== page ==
There are likely to be, at the very least, lessons to be learnt on how to offer help and support to communities in the wake of tragedies like this. Knowing how to do this, and doing it, is more important than scoring a point against a Tory council.

The only bright glimmer of hope so far has been in the response of the local community. Local groups and charities have managed to get assistance to the victims very rapidly and with great skill. They have shown that individuals, working voluntarily, can outperform government agencies. Rather than being ashamed of this, as some commentators have suggested, we should celebrate this and consider how we could support this approach more generally.

 

In Praise Of Failure.

In Praise Of Failure.

I watch and listen to my grandchildren growing up and I am aware of a major shift from the days of my youth. It is clear that rewarding and praising children is seen as very beneficial, as has always been the case, but it is also clear that there is a new emphasis on avoiding rebuke or expressing disappointment. There seems now to be a drive to give praise whenever possible, I note the most prosaic of actions being flattered and the most quotidian of results being rewarded. Failure seems something to be ignored, something to be avoided, something that needs to be brushed under the carpet and ignored.

In discussion with my offspring it seems that they are keen to keep any feelings of disappointment, or recognition of failure, away from children for a long as possible. Games are organised so that everyone wins and all get prizes, the belief is that this strategy will aid self-confidence and self-esteem by avoiding damaging early criticism. But is this the case?

Self-esteem arises from our awareness of our talents. It is recognition of our worth based on our achievements. Any self-esteem gained through empty praise of unremarkable actions is surely false. An ego based on such flimsy foundations would indeed be weak. The stimulus of praise to guide us to achieve will be missing and it might prove difficult for children to know how to aim their endeavours.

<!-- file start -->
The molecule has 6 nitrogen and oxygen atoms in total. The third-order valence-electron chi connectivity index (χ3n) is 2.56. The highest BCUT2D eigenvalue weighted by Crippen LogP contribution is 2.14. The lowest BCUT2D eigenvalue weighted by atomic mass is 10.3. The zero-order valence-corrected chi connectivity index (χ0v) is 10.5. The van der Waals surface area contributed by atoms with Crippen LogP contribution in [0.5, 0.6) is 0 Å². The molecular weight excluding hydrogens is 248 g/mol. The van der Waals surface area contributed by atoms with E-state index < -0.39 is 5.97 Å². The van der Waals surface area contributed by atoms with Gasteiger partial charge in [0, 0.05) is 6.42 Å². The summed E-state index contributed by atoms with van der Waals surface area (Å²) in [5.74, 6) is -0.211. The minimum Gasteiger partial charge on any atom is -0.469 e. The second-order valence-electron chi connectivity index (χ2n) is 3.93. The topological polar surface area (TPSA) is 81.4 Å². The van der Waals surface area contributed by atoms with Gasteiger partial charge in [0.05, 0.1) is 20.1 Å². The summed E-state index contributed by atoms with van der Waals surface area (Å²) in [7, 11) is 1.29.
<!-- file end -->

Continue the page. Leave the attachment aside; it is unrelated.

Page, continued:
The absence of the experience of failure will also mean that the child misses out on a vital corrective experience.Wisdom is created by experience, we need to know what fails so that we can avoid mistakes in future.  Since the ancient Greeks we have know that we need to try things in which we fail in order to develop :-

“Zeus, who guided mortals to be wise,
has established his fixed law—
wisdom comes through suffering.
Trouble, with its memories of pain,
drips in our hearts as we try to sleep,
so men against their will
learn to practice moderation.
Favours come to us from gods
seated on their solemn thrones—
such grace is harsh and violent.”

Aeshylus

and this is echoed in the maxim “Anyone who has never made a mistake has never tried anything new.” (Albert Einstein)

So far, I think most people would agree with me about the usefulness of the corrective effects of failure. But I feel that there is another wider reason we need to be able to compete and to learn what it is like to fail.  When we compete and win we learn about areas in which our skills excel, we learn which skills we possess in which me might take some pride and our confidence and esteem are bolstered as a consequence.

When we fail we learn another vital lesson, we learn that others may be better than us. They may be smarter, faster, stronger or wittier than we are. It is important to recognise this.  We are born egocentric and self-centred we need to learn that others are separate and equal characters. We need to know that in some areas other people may surpass us and that we are not the unique focus of the world. It is this balance of aiming for self-actualisation while at the same time respecting the autonomy and equality of others which allows us to develop fulfilling relationship in the world and to develop our character. Our individual and collective future depends upon this and I hope we are not undermining our options by these changes.